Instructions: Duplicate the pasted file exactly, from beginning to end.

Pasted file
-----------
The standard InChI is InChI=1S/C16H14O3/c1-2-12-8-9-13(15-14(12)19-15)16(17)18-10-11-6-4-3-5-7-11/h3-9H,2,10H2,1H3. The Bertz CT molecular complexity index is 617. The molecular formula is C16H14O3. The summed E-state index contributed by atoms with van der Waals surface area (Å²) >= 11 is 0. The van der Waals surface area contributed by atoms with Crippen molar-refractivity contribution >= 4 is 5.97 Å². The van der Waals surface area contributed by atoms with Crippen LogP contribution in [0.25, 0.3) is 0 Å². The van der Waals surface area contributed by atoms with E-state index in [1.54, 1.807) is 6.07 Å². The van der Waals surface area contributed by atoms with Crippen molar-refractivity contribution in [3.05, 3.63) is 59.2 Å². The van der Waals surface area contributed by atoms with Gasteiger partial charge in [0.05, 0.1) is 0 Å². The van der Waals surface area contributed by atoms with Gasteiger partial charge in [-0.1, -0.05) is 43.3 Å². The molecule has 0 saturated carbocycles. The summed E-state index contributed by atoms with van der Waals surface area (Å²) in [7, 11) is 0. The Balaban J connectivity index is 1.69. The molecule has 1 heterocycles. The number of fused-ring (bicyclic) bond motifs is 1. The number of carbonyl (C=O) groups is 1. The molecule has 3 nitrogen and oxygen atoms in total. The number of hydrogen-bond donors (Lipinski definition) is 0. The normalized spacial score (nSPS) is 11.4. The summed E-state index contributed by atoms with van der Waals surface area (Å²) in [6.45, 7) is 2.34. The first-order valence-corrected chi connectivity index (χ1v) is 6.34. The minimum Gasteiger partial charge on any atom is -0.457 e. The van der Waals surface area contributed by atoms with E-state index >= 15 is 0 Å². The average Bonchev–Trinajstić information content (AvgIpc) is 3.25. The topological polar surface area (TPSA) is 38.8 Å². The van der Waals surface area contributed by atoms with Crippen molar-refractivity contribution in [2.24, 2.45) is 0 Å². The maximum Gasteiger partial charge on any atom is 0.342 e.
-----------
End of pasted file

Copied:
The standard InChI is InChI=1S/C16H14O3/c1-2-12-8-9-13(15-14(12)19-15)16(17)18-10-11-6-4-3-5-7-11/h3-9H,2,10H2,1H3. The Bertz CT molecular complexity index is 617. The molecular formula is C16H14O3. The summed E-state index contributed by atoms with van der Waals surface area (Å²) >= 11 is 0. The van der Waals surface area contributed by atoms with Crippen molar-refractivity contribution >= 4 is 5.97 Å². The van der Waals surface area contributed by atoms with Crippen LogP contribution in [0.25, 0.3) is 0 Å². The van der Waals surface area contributed by atoms with E-state index in [1.54, 1.807) is 6.07 Å². The van der Waals surface area contributed by atoms with Crippen molar-refractivity contribution in [3.05, 3.63) is 59.2 Å². The van der Waals surface area contributed by atoms with Gasteiger partial charge in [0.05, 0.1) is 0 Å². The van der Waals surface area contributed by atoms with Gasteiger partial charge in [-0.1, -0.05) is 43.3 Å². The molecule has 0 saturated carbocycles. The summed E-state index contributed by atoms with van der Waals surface area (Å²) in [7, 11) is 0. The Balaban J connectivity index is 1.69. The molecule has 1 heterocycles. The number of fused-ring (bicyclic) bond motifs is 1. The number of carbonyl (C=O) groups is 1. The molecule has 3 nitrogen and oxygen atoms in total. The number of hydrogen-bond donors (Lipinski definition) is 0. The normalized spacial score (nSPS) is 11.4. The summed E-state index contributed by atoms with van der Waals surface area (Å²) in [6.45, 7) is 2.34. The first-order valence-corrected chi connectivity index (χ1v) is 6.34. The minimum Gasteiger partial charge on any atom is -0.457 e. The van der Waals surface area contributed by atoms with E-state index >= 15 is 0 Å². The average Bonchev–Trinajstić information content (AvgIpc) is 3.25. The topological polar surface area (TPSA) is 38.8 Å². The van der Waals surface area contributed by atoms with Crippen molar-refractivity contribution in [2.24, 2.45) is 0 Å². The maximum Gasteiger partial charge on any atom is 0.342 e.